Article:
Essentially, Mortimer has delivered a classic good versus evil tale while posing serious questions about mental illness in modern society. Interestingly, it’s the doctor who, despite good intentions, opens the door for Daniel to return into Luke’s life and wreak havoc. Would Luke have peacefully gone about his bland life if not for the doctor, or would his extreme anxiety led him down a similar path? Can we ever truly purge the demons of our past that haunt us through our lives?
Of course, this is all told in an entertaining style that blends elements of the Phantasm and Hellraiser franchises with the split personality battle of Fight Club and sardonic humor of Drop Dead Fred. It’s thoroughly engrossing, entertaining, and a lot of fun from beginning to end.
“…thoroughly engrossing, entertaining and a lot of fun…”
The cast has a lot to do with it, too. Robbins turns in a simply stellar performance as a timid young man becoming completely unhinged. Schwarzenegger perfectly plays off of him as the maniacal voice in his head determined to steer him down a path of destruction like the bad angel in old cartoons. Together, they make acting look easy. The supporting cast is also strong, particularly Mary Stuart Masterson, as Luke’s suffering mother and Sasha Lane as the love interest who sees Luke through Daniel’s domination.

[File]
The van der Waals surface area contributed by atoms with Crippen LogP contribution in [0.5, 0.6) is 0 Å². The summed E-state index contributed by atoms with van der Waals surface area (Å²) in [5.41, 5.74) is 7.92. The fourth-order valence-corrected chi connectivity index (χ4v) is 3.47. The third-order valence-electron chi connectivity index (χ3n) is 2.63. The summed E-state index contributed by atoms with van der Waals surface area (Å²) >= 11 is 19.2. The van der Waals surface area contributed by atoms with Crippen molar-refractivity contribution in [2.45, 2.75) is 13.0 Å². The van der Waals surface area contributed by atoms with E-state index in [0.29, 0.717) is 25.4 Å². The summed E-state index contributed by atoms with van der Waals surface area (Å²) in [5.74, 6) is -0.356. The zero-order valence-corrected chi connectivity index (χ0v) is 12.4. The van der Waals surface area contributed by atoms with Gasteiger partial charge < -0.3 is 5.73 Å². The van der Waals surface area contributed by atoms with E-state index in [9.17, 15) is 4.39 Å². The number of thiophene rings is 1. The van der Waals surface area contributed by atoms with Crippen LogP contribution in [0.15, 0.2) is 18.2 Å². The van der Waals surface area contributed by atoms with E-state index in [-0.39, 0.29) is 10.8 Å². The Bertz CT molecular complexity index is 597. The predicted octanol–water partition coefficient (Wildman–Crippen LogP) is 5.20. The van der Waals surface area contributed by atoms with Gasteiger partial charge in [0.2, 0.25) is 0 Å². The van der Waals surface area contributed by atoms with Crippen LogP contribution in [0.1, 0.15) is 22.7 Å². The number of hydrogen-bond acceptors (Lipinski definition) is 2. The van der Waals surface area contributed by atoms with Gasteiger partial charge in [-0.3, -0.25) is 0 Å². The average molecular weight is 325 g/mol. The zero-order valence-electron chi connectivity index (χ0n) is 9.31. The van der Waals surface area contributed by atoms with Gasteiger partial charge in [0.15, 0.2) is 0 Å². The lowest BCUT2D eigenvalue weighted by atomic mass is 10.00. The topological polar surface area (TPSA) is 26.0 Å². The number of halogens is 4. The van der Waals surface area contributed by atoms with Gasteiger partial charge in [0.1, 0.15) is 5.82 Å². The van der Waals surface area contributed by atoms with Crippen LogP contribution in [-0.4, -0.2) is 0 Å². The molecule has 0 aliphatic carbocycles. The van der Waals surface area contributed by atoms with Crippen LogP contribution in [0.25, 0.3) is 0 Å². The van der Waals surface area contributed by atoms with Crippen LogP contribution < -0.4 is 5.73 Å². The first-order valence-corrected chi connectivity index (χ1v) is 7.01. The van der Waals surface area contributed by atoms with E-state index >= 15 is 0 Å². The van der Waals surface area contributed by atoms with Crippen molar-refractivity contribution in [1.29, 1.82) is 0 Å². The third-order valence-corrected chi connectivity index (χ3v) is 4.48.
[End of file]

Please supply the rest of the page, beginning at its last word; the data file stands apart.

We all have that voice, that urge, that demon in our heads that tries to get us to ruin good relationships and make bad life choices. For some, it drowns out the other voice urging us not to give in. We are all Luke struggling to defeat our Daniels.
Daniel Isn’t Real premiered in New York as part of the Brooklyn Horror Film Festival programming.
"…as children, our imaginations run wild, allowing us to invent characters and friends when there is nobody else around..."